1
00:00:00,880 --> 00:00:10,710
This is a short lecture on potentials. So
from the physical idea of potential energy,
2
00:00:10,710 --> 00:00:21,630
we outline another way to actually visualise
the dynamics of x dot =f(x). So you imagine
3
00:00:21,630 --> 00:00:33,720
a particle sliding down the walls of a potential
well, where the potential V(x) is defined
4
00:00:33,720 --> 00:00:49,530
by f(x)= -dv dx. A potential well is the region
that is surrounding a local minimum of potential
5
00:00:49,530 --> 00:00:59,420
energy. So let us make a simple minded plot
of V(x) versus x that is your potential well.
6
00:00:59,420 --> 00:01:07,390
We highlight the particle and the direction
which it is moving. So imagine the particle
7
00:01:07,390 --> 00:01:18,420
actually moving through the walls of the potential,
the negative sign in the definition of V actually
8
00:01:18,420 --> 00:01:29,259
comes from physics, essentially what this
shows is that the particle always moves downwards.
9
00:01:29,259 --> 00:01:41,709
Let us go ahead and develop some intuition
for ourselves, let x be a function of t and
10
00:01:41,709 --> 00:01:48,670
let us calculate the time derivative of V
is the function of x(t). So, invoking the
11
00:01:48,670 --> 00:02:03,149
good old chain rule from calculus yields dv
dt = dv dx times dx dt. So now x dot =f(x)
12
00:02:03,149 --> 00:02:14,410
= - dv dx and that is simply by the definition
of the potential. Thus, dv dt = - dv dx whole
13
00:02:14,410 --> 00:02:18,490
square which will less than or equal to zero.
14
00:02:18,490 --> 00:02:28,890
So V of t decreases along the trajectories,
that worth highlighting and thus the particle
15
00:02:28,890 --> 00:02:44,780
moves towards a lower potential. Now if the
particle is at an equilibrium when dv dx = 0
16
00:02:44,780 --> 00:02:57,130
and so V is simply a constant. Now note that
the local minima of V(x) gives us stable fixed
17
00:02:57,130 --> 00:03:08,310
points and the local maxima of V(x) gives
us unstable fixed points.
18
00:03:08,310 --> 00:03:19,150
Let us consider an example, graph the potential
for x dot = -x and identify all the equilibrium
19
00:03:19,150 --> 00:03:32,070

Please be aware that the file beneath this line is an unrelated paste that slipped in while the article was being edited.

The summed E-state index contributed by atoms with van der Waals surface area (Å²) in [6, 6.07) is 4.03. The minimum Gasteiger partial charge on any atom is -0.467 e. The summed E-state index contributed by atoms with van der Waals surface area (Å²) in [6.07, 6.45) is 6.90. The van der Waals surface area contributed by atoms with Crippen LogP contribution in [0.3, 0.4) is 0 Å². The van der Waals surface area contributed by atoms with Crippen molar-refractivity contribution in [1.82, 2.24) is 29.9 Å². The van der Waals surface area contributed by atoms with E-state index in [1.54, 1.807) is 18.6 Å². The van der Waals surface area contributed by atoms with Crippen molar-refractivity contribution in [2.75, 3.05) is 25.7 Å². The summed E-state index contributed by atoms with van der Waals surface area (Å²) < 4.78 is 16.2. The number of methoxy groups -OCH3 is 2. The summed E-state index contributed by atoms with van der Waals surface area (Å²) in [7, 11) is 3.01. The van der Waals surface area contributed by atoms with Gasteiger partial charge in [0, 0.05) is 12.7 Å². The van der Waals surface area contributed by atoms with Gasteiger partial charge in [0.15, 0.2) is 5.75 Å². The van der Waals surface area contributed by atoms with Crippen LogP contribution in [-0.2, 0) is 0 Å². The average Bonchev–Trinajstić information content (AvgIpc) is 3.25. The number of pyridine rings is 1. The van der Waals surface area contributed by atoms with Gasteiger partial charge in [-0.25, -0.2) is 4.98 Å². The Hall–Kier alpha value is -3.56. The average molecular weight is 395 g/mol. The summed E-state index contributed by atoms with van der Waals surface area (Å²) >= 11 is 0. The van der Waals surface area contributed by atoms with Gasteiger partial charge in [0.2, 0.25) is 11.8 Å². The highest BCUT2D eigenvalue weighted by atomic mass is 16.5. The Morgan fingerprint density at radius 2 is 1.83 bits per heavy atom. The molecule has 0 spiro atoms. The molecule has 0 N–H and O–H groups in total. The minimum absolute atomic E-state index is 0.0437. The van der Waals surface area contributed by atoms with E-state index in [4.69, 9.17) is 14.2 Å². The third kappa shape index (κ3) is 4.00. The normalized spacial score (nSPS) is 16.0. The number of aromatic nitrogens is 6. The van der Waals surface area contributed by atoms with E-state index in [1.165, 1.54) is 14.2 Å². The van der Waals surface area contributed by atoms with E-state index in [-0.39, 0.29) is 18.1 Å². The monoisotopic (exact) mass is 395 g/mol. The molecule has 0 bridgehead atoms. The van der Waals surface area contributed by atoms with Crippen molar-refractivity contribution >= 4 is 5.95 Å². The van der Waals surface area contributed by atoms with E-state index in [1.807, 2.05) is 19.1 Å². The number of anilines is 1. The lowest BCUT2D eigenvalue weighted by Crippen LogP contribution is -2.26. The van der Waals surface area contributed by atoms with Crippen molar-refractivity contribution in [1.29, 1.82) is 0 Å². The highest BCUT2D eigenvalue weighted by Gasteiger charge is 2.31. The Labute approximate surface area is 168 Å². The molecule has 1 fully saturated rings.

points. So, we need to find V(x) such that
- dv dx = - x this gives us V(x) =1/2 x square
20
00:03:32,070 --> 00:03:47,680
+ C1 where C1 is just an arbitrary constant.
So for now let C1 be 0, now let us plot V(x)
21
00:03:47,680 --> 00:03:55,650
versus x, this plot of V(x) versus x is rather
simple minded curve, which we can easily do
22
00:03:55,650 --> 00:04:00,883
by hand and were we go that is what the curve
look like.
23
00:04:00,883 --> 00:04:13,950
The only equilibrium point occurs at x = 0
and it is stable. The analytic solution for
24
00:04:13,950 --> 00:04:24,700
x dot = -x is just x = C1 e to the -t, where
C1 is a constant.
25
00:04:24,700 --> 00:04:35,120
Let us consider another example, graph the
potential for the system x dot = x - x cubed
26
00:04:35,120 --> 00:04:46,100
and identify all equilibrium points. So, we
set - dv dx = x - x cube and solving this
27
00:04:46,100 --> 00:05:00,790
we get V – 1/2 x square + 1/4 x to the 4
+ C1. Let C1=0. Now let us make the plot of
28
00:05:00,790 --> 00:05:12,160
V(x) versus x, so the plot of V(x) versus
x is little bit more involved highlight the
29
00:05:12,160 --> 00:05:14,660
local minima +1 and -1.
30
00:05:14,660 --> 00:05:24,521
So, the local minima is at x = plus minus
1 which implies stable equilibrium and the
31
00:05:24,521 --> 00:05:37,160
local maxima is at x = 0, which implies unstable
equilibrium. The system is bistable as it
32
00:05:37,160 --> 00:05:49,449
has 2 stable equilibrium. So here is an exercise,
can you find an analytical solution to x dot
33
00:05:49,449 --> 00:06:02,560
= x - x cubed. Let us consider another exercise,
let x dot =f(x) be a vector field on the line
34
00:06:02,560 --> 00:06:14,290
and use the existence of a potential function
V(x) to show that the solutions actually cannot
35
00:06:14,290 --> 00:06:15,290
oscillate.
36
00:06:15,290 --> 00:06:22,630
So, this second exercise is actually closely
related to the lecture where we talked about
37
00:06:22,630 --> 00:06:30,280
the impossibility of oscillations of x dot
=f(x). But here what I am saying is that can
38
00:06:30,280 --> 00:06:38,050
you use the existence of a potential function
V(x) to actually show that solutions of x
39
00:06:38,050 --> 00:06:41,680
dot =f(x) cannot oscillate.
40
00:06:41,680 --> 00:06:48,590
Now, this was a very short lecture, the intent
of the lecture was to introduce you to the
41
00:06:48,590 --> 00:06:54,910
notion of potentials and to highlight their
ability to analyse equations of the form x
42
00:06:54,910 --> 00:07:01,250
dot =f(x). Now you look at the definition
of a potential. So let us assume that we have
43
00:07:01,250 --> 00:07:12,300
potential function V(x) which is defined as
f(x) = - dv dx, then evaluating that, relationship
44
00:07:12,300 --> 00:07:20,230
allowed us to say something about the original
nonlinear system x dot =f(x).
45
00:07:20,230 --> 00:07:26,530
We offered one of two examples, but we left
you with an interesting exercise that I suggest
46
00:07:26,530 --> 00:07:33,130
that you actually try which was roughly as
follows, now can we actually use the notion
47
00:07:33,130 --> 00:07:43,320
of a potential as applied to an equation of
the form x dot =f(x) and prove using this
48
00:07:43,320 --> 00:07:53,830
notion that the solutions of x dot =f(x) will
actually not oscillate. They will actually
49
00:07:53,830 --> 00:07:57,550
not oscillate, this is something that we are
talked about earlier in the lectures in terms
50
00:07:57,550 --> 00:08:03,550
of impossibilities of oscillations, but now
can you use this notion of potential to make
51
00:08:03,550 --> 00:08:05,210
exactly the same point again.